As home deals heat up in the South Sound, many buyers worry about whether they can win out in an increasingly competitive market. But another problem could lurk in the stacks of paper people sign when buying a home: The disclosure that the property once was contaminated by methamphetamine. Meth was a scourge in Pierce County more than a decade ago when the drug was at its peak.
A feng shui master helped the developer of a new hotel in downtown Tacoma select a groundbreaking date for the 22-story structure. The Marriott-branded hotel will be built by Yareton Investment and Management LLC. Its parent company, Shanghai Mintong Real Estate Co. Ltd., is based in China. The hotel’s vertical construction was supposed to begin by June 15, but the developer can’t start building until it owns the land, which can be conveyed only after several conditions by the city are met.
Turns out the dichroic glass design for the proposed Tacoma Convention Center Hotel was too polarizing. The city’s Landmarks and Preservation Commission approved a new design for the skyscraper last month, sans the decorative glass, which displays different colors depending on the lighting and the viewing angle. “There was a lingering concern” from the commission that the glass was too much of an unknown, said project manager Jason Lamb with Ankrom Moisan Architects.
Muck Rack makes it simple to find people, tweets, or articles that mention any name, keyword, company, hashtag etc. We've compiled this guide to help you make the most of your search.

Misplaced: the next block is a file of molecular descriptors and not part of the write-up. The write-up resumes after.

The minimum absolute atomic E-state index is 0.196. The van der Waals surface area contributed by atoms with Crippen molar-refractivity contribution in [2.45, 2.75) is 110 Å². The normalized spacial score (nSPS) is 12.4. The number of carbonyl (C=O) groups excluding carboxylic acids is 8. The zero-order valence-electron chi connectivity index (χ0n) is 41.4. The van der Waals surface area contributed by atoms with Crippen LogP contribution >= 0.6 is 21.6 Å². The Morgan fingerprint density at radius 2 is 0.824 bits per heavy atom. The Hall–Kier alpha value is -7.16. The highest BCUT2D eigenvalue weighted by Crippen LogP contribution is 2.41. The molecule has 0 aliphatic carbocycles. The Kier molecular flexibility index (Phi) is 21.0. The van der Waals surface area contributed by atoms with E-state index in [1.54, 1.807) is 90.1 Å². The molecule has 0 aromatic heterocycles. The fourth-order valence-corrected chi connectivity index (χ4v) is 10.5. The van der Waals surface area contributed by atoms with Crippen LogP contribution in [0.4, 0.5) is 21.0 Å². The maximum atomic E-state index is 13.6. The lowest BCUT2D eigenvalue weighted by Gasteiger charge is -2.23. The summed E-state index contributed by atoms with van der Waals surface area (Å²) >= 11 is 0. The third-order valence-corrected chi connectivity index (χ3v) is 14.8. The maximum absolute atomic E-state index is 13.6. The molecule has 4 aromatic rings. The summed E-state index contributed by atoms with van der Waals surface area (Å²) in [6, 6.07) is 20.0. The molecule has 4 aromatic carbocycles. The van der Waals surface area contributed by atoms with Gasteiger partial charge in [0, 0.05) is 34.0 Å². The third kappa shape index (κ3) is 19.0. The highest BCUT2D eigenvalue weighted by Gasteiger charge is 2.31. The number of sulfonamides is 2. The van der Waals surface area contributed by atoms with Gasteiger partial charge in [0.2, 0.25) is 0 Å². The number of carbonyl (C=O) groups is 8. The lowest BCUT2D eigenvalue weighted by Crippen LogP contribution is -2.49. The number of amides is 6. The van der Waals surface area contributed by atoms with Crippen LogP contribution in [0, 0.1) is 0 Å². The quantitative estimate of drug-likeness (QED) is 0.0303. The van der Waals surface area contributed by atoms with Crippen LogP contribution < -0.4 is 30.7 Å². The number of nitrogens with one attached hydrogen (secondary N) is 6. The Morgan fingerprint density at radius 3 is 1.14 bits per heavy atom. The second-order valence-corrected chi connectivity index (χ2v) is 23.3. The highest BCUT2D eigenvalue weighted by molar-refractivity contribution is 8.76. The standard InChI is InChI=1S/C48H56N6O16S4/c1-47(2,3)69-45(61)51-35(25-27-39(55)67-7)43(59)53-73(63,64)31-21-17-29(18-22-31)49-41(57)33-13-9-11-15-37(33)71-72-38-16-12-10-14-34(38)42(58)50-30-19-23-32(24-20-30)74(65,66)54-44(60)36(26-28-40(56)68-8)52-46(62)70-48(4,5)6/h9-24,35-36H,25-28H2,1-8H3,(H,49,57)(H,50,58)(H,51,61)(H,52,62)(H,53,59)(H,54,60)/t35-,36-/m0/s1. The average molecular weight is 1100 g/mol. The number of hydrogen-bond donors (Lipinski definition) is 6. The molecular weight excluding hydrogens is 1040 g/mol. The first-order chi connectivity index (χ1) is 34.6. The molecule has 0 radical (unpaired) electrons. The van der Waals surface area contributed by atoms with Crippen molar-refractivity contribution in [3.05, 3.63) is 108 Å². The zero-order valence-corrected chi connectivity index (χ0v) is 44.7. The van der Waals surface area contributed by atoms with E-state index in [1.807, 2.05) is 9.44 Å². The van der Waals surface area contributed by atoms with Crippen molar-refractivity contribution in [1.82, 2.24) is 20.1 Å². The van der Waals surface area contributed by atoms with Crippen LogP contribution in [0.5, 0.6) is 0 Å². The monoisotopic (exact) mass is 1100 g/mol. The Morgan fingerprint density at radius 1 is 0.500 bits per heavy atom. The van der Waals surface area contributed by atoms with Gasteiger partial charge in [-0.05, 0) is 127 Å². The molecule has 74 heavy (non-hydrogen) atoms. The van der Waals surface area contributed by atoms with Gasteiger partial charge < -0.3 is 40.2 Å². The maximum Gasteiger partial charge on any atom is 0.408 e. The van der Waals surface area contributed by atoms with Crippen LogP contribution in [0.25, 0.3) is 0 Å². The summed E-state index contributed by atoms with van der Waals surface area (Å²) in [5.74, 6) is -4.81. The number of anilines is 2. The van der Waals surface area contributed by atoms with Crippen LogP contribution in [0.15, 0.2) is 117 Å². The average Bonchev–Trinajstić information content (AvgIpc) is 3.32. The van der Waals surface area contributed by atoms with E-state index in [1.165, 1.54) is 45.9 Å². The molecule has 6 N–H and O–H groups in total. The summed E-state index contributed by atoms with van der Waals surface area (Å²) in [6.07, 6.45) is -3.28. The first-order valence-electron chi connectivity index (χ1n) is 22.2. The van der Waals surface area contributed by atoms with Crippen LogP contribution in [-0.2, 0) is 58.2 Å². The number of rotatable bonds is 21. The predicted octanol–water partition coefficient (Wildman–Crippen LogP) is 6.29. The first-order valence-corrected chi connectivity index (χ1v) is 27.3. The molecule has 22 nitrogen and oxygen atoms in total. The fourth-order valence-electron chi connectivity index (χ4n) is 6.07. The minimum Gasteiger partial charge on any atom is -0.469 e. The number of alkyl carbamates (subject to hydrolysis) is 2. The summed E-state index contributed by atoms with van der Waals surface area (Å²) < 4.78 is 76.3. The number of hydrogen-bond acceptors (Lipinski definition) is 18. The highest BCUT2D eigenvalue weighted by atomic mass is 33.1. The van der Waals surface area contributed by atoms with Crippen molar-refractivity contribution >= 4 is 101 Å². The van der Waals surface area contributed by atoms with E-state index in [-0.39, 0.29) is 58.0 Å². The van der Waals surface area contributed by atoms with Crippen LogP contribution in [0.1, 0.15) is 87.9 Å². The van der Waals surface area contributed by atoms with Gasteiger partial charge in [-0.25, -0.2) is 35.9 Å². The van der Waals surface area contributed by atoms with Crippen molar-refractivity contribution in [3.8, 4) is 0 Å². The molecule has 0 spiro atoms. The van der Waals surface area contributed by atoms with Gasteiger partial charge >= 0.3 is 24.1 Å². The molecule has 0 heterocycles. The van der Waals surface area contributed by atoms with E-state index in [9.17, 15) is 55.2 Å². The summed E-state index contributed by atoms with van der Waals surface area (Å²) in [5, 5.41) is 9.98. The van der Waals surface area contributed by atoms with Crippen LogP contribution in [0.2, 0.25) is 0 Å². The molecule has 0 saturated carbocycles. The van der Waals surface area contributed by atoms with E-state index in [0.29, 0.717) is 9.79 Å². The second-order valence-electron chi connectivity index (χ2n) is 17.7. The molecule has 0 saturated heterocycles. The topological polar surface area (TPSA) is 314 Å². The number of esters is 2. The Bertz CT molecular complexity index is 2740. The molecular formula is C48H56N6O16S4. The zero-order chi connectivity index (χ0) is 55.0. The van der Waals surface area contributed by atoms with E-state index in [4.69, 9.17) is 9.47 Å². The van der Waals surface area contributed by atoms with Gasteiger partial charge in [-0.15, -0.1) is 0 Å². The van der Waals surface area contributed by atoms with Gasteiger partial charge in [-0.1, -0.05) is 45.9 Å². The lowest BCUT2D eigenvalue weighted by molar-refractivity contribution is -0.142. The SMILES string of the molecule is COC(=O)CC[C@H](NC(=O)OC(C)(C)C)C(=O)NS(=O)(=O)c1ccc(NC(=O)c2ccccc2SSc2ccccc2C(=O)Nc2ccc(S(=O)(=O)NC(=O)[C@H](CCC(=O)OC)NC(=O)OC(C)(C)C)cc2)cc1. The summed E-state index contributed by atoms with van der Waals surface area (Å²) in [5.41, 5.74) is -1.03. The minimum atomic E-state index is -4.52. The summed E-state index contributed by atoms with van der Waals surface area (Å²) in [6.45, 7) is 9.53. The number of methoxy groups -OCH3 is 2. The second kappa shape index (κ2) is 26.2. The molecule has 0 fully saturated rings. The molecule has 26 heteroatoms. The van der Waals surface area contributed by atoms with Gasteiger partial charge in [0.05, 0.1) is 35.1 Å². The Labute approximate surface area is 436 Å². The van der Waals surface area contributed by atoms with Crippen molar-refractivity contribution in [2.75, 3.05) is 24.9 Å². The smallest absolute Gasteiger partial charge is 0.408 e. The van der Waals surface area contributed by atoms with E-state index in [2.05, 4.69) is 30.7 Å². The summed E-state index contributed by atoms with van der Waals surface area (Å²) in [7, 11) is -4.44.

Selecting a term
Start searching tweets, articles from media outlets, articles mentioned in tweets, journalists'
names, titles and bios with some suggested searches:
Companies or Topics (e.g. iPhone, Microsoft)
Phrases (e.g. "cloud computing") — use quotes to keep the terms together
Twitter handles (e.g. @username) — returns those who have mentioned or replied to
Names (e.g. "David Pogue")
Hashtags (e.g. #sxsw, #london2012)
Bio details (e.g. vegan, Olympics, father)
Muck Rack's Advanced Search allows for many boolean operators.
Find results that mention multiple specified terms, use AND or
+. For example, ensure each result contains both Elon Musk and Mark Zuckerberg by
searching Obama AND Romney or Obama + Romney.
Use the operators OR or , to broaden your search when you'd like either of
multiple terms to appear in results. (This is the default behavior of our search when no operators
are used.) For example, search for democrat OR republican to find results that refer to
Democrats and/or Republicans.
Use NOT or - to subtract results from your search. For
example, searching Disney will yield results about the Walt Disney Company as well as Walt Disney
World Resort. To exclude mentions of Disney World, search for Disney -World or Disney
When using one of these operators with a phrase, enclose it in quotation marks. For example, you can
find results about smartphones excluding Apple's iPhone 4S by searching smartphone -"iPhone
Exact case matching or punctuation
If you're searching for a brand name or keyword that relies on specific punctuation marks or capitalization, you can
find results that match your exact query by adding matchcase: before the keyword you're searching for, like matchcase:E*TRADE .
Use parentheses to separate multiple
boolean phrases. For example, to find journalists talking about having fun in Disney World or
Disneyland, search for ("disney world" OR disneyland) AND fun.
An asterisk can be used to search for any variation of a root word truncated by the asterisk. For example, searching for admin* will return results for administrator, administration, administer, administered, etc.
A near operator is an AND operator where you can control the distance between the words. You can vary the distance the near operation uses by adding a forward slash and number (between 0-99) such as strawberries NEAR/10 "whipped cream", which means the strawberries must exist within 10 words of "whipped cream".